“It is Not Over Yet”: Making the best of an unpleasant situation; Toronto Hot Docs

Of course, if you live in North America and the United Kingdom you simply can’t ignore how COVID-19 ripped through “long term care” or “nursing homes” drop-off depots for the immobile and those suffering from some form of dementia. Is this our fate and it could well be since Alzheimer’s Disease (AD) is the third largest killer in the United States where $84 billion in research money hasn’t really turned out much of importance.

So why the high COVID death count? Reduced governmental inspections, privatization, overcrowding, low wages that cause workers to work in multiple homes, lack of compassion or under resourcing? Perhaps some or all of these. In the 1970’s I worked part time in a nursing home in Montreal. While it was initially a tremendous shock seeing all these abandoned, demented or wheelchair bound residents. If you took time to get to know them well that made these pour souls and shocked young man feel better. Generally speaking, they were well taken care of. A different era? But it is hard to ignore that faint smell of urine, the fleet of wheelchairs and the many vacant looks. I don’t even think AD was even recognized in those days.

Not only that experience but seeing a parent with dementia made “It is Not Over Yet” a must see. It is about a Danish nursing home founded by nurse May Bjerre Elby and is named Dagmarsminde based on her personal experience, like me, at 17 working in a nursing home that smelt of urine, was all gray, full of unhappy staff and neglected patients that inspired her to enter nursing as a profession. Then her father entered the same nursing home with staff making no attempt to get to know him and leaving him his food when he had forgotten how to feed himself. Eventually it is her view he died of neglect. So she saved for 7 years and opened a small nursing home in the countryside. Not for the rich as most are seniors relying on Norwegian state pensions.

While the documentary is sad seeing these once active and intelligent elders decline and die every attempt is made to treat them with the utmost respect, dignity, compassion and love unlike most nursing homes. Drugs are kept to a bare minimum. As Elby states we like to give them lots of cake. Well actually it is not the cake and sparkling wine that is served at birthdays and anniversaries that is the medicine it is the fact they are given to celebrate. The residents are not forgotten. Regular staff meetings are held to evaluate each resident. Even when the caskets are rolled out there is a celebration of the deceased’s life with a toast. Meals are taken in a communal fashion where the setting is more like a welcoming inn than an institution. Chickens roam outside during the day and the home has its dog and cat.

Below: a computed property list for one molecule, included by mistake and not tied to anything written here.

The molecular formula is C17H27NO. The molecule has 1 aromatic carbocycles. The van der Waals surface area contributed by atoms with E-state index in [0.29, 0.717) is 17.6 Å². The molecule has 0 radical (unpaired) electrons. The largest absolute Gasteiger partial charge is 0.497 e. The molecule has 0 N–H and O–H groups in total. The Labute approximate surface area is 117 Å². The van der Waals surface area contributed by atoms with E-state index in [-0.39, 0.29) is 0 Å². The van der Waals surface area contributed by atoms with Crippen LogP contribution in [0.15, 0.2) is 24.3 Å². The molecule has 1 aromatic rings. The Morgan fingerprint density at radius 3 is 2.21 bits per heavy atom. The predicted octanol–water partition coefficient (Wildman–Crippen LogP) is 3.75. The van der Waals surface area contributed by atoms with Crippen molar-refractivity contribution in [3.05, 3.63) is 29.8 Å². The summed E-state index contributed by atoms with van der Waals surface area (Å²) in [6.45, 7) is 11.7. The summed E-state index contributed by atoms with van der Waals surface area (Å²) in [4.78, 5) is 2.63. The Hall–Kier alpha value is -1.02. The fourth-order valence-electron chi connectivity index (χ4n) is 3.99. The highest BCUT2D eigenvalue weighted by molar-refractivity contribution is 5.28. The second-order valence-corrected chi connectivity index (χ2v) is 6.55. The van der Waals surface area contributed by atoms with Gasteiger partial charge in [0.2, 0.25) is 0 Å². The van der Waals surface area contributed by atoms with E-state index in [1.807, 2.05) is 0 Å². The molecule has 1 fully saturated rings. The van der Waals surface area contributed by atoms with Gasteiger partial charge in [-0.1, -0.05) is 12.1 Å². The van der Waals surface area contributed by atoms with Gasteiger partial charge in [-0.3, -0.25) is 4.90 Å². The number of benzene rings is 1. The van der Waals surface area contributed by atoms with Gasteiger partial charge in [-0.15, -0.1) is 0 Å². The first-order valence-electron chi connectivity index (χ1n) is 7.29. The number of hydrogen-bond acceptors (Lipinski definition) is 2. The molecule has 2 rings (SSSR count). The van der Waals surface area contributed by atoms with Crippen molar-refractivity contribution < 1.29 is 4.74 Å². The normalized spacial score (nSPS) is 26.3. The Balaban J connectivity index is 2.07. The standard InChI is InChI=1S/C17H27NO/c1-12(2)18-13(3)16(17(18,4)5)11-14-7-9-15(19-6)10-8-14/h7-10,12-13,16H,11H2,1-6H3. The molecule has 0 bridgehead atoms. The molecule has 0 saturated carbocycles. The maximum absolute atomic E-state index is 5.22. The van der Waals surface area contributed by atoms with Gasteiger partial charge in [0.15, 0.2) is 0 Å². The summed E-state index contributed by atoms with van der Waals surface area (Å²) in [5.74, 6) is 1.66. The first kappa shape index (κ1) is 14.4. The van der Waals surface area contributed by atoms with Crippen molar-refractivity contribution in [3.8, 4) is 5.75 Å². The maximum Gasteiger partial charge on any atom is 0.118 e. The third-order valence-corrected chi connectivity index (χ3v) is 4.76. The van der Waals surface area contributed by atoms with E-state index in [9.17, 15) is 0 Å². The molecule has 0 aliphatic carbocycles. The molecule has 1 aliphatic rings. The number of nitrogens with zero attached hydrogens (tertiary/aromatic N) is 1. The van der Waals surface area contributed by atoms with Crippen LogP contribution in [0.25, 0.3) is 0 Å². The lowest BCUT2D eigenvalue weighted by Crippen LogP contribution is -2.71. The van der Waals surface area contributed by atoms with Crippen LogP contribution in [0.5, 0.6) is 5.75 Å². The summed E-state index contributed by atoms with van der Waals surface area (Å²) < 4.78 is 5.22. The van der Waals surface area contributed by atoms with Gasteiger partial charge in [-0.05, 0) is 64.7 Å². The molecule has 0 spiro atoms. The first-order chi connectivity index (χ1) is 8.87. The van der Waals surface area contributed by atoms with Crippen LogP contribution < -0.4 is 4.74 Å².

Even death is treated in a respectful manner as the staff usually know when “the process” has started. They back off and if the resident does not want to eat or drink they are left to die in dignity and not harassed to eat, drink or participate in activities. Obviously many industrialized countries with nursing homes have much to learn from Elby.

I give the last words to director Louise Detlefsen,” When we first met, May told me that being happy in the moment means a life of happiness, since a life with dementia is ultimately living now. The past is disappearing, so it is all about living for the moment. What happened yesterday is not important, what was said hours ago is already gone. What is going on between us as humans at this very moment is essential. This perception of reality hit me emotionally. It was so simple, but at the same time mind-blowing. Being present in the moment is difficult for me, like for most modern people, I imagine. And coming to this realization, I learned a lot about life by spending time with the residents with their dementia. It has been a strong, emotional experience creating this documentary film about Dagmarsminde and to be reminded about the power of human contact and the joy of living here and now. This was my personal starting point and these simple thoughts have been my guideline throughout my filmmaking process.” Mindfulness as applied to dementia!

This 94-minute film is in Danish with English subtitles. It is directed by Louise Detlefsen. You can purchase tickets here https://hotdocs.ca/p/hot-docs-festival

The film is part of Toronto Hot Docs and can be seen between 29April-9May.Only available to those in Canada or as they say it is “geo-blocked”.

Published by Robert K Sephen (CSW)

Robert K Stephen writes about food and drink, travel, and lifestyle issues. He is one of the few non-national writers to be certified as a wine specialist by the Society of Wine Educators, in Washington, DC. Robert was the first associate member of the Wine Writers’ Circle of Canada. He also holds a Mindfulness Certification from the University of Leiden and the University of Toronto. Be it Spanish cured meat, dried fruit, BBQ, or recycled bamboo place mats, Robert endeavours to escape the mundane, which is why he has established this publication. His motto is, "Have Story, Will Write."

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